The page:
VANCOUVER — Strongly rooted in the community, Vancouver’s legendary Old Apple Tree turns 191 this year.
Area residents are invited to come celebrate at the annual Old Apple Tree Festival, 11 a.m. to 3 p.m. Sat., Oct. 7, at the Old Apple Tree Park, 112 S.E. Columbia Way, directly east of the Interstate 5 Bridge within the Fort Vancouver National Historic Site.
The family-friendly, free event offers live music, tree care workshops, Vancouver Land Bridge tours, kids’ hands-on arts and crafts, and food for purchase. The popular free apple pressing also returns to the event, and the public is encouraged to bring clean apples and containers to participate.
New on tap this year is a hard cider garden hosted by Slow Food Southwest Washington.
Four cideries will be pouring their hard ciders, according to Warren Neth with Slow Food Southwest Washington. Featured are Southwest Washington hard ciders from Tooley Bender, Battle Ground; English Estates, Vancouver; Jester and Judge, Stevenson; and Moulton Falls, Yacolt.
“Grab a glass and do some tasting or buy an Old Apple Tree commemorative growler to fill up,” Neth added. Visit www.slowfoodswwa.com for more information.
During the festival, the city of Vancouver’s Urban Forestry Commission will be giving away a limited number of tree cuttings from the Old Apple Tree.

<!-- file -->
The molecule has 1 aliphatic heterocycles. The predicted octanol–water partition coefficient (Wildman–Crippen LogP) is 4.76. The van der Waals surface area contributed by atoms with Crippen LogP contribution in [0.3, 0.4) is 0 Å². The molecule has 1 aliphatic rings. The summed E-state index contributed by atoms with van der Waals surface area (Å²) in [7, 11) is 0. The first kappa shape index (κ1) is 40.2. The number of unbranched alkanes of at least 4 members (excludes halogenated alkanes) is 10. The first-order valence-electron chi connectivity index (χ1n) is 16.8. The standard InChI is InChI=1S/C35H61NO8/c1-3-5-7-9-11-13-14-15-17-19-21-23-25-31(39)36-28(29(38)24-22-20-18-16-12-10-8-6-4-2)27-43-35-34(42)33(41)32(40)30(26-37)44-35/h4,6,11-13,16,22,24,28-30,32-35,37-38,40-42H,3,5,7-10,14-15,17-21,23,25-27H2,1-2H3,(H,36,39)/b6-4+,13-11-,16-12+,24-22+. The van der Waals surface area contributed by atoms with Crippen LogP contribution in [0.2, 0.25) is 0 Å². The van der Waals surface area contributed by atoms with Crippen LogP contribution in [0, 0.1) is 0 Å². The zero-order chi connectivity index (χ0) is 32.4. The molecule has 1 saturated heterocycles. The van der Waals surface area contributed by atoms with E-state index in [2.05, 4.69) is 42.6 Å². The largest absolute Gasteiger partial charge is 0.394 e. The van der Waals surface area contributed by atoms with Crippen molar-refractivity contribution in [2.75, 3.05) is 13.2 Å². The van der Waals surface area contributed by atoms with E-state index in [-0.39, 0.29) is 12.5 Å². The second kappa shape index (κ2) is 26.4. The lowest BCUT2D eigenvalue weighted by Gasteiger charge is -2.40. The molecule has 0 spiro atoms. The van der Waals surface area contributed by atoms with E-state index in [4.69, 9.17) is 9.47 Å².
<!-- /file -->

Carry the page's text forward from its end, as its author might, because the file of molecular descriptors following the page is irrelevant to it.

Planted in 1826 at Fort Vancouver, Vancouver’s venerable Old Apple Tree is the oldest apple tree in the Northwest and considered the matriarch of Washington State’s apple industry. Despite floods, winds, drought, ice and snow, the tree has survived and continues to produce some fruit.
The Old Apple Tree Festival is presented by the Urban Forestry Commission in partnership with the City of Vancouver’s Urban Forestry, a Public Works Department program; Bartlett Tree Care; Slow Food Southwest Washington; and the National Park Service.
For more information about the Old Apple Tree Festival and Vancouver’s efforts to enhance the community’s trees and the benefits they bring to residents and businesses, call Urban Forestry at (360) 487-8308 or visit www.cityofvancouver.us/urbanforestry.
Information provided by city of Vancouver.